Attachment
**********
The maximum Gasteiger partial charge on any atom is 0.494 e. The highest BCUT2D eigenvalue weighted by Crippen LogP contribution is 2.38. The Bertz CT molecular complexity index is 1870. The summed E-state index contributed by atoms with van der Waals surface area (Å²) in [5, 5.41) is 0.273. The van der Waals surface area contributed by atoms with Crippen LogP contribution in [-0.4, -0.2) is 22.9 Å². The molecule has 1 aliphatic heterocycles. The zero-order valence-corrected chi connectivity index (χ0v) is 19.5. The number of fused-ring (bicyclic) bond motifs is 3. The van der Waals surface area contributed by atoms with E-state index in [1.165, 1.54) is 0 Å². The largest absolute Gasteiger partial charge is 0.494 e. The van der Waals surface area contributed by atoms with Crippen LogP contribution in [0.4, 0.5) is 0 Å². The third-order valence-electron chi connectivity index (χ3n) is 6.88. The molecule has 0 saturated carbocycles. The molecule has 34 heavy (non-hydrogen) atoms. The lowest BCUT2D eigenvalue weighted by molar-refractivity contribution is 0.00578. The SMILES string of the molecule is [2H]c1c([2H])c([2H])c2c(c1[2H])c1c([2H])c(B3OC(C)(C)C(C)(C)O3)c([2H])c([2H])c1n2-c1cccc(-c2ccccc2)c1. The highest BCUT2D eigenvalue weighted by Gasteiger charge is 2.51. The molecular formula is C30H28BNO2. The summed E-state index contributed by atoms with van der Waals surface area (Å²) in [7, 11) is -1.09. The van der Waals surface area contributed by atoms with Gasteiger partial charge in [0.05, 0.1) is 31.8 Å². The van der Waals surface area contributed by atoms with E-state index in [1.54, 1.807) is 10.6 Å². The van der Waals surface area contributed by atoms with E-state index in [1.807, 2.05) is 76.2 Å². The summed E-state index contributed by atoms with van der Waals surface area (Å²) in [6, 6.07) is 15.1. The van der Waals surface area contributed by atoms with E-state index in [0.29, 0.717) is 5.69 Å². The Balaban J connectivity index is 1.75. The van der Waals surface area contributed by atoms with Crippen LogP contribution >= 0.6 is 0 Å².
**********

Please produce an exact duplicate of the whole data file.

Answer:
The maximum Gasteiger partial charge on any atom is 0.494 e. The highest BCUT2D eigenvalue weighted by Crippen LogP contribution is 2.38. The Bertz CT molecular complexity index is 1870. The summed E-state index contributed by atoms with van der Waals surface area (Å²) in [5, 5.41) is 0.273. The van der Waals surface area contributed by atoms with Crippen LogP contribution in [-0.4, -0.2) is 22.9 Å². The molecule has 1 aliphatic heterocycles. The zero-order valence-corrected chi connectivity index (χ0v) is 19.5. The number of fused-ring (bicyclic) bond motifs is 3. The van der Waals surface area contributed by atoms with E-state index in [1.165, 1.54) is 0 Å². The largest absolute Gasteiger partial charge is 0.494 e. The van der Waals surface area contributed by atoms with Crippen LogP contribution in [0.4, 0.5) is 0 Å². The third-order valence-electron chi connectivity index (χ3n) is 6.88. The molecule has 0 saturated carbocycles. The molecule has 34 heavy (non-hydrogen) atoms. The lowest BCUT2D eigenvalue weighted by molar-refractivity contribution is 0.00578. The SMILES string of the molecule is [2H]c1c([2H])c([2H])c2c(c1[2H])c1c([2H])c(B3OC(C)(C)C(C)(C)O3)c([2H])c([2H])c1n2-c1cccc(-c2ccccc2)c1. The highest BCUT2D eigenvalue weighted by Gasteiger charge is 2.51. The molecular formula is C30H28BNO2. The summed E-state index contributed by atoms with van der Waals surface area (Å²) in [7, 11) is -1.09. The van der Waals surface area contributed by atoms with Gasteiger partial charge in [0.05, 0.1) is 31.8 Å². The van der Waals surface area contributed by atoms with E-state index in [1.54, 1.807) is 10.6 Å². The van der Waals surface area contributed by atoms with E-state index in [1.807, 2.05) is 76.2 Å². The summed E-state index contributed by atoms with van der Waals surface area (Å²) in [6, 6.07) is 15.1. The van der Waals surface area contributed by atoms with E-state index in [0.29, 0.717) is 5.69 Å². The Balaban J connectivity index is 1.75. The van der Waals surface area contributed by atoms with Crippen LogP contribution >= 0.6 is 0 Å².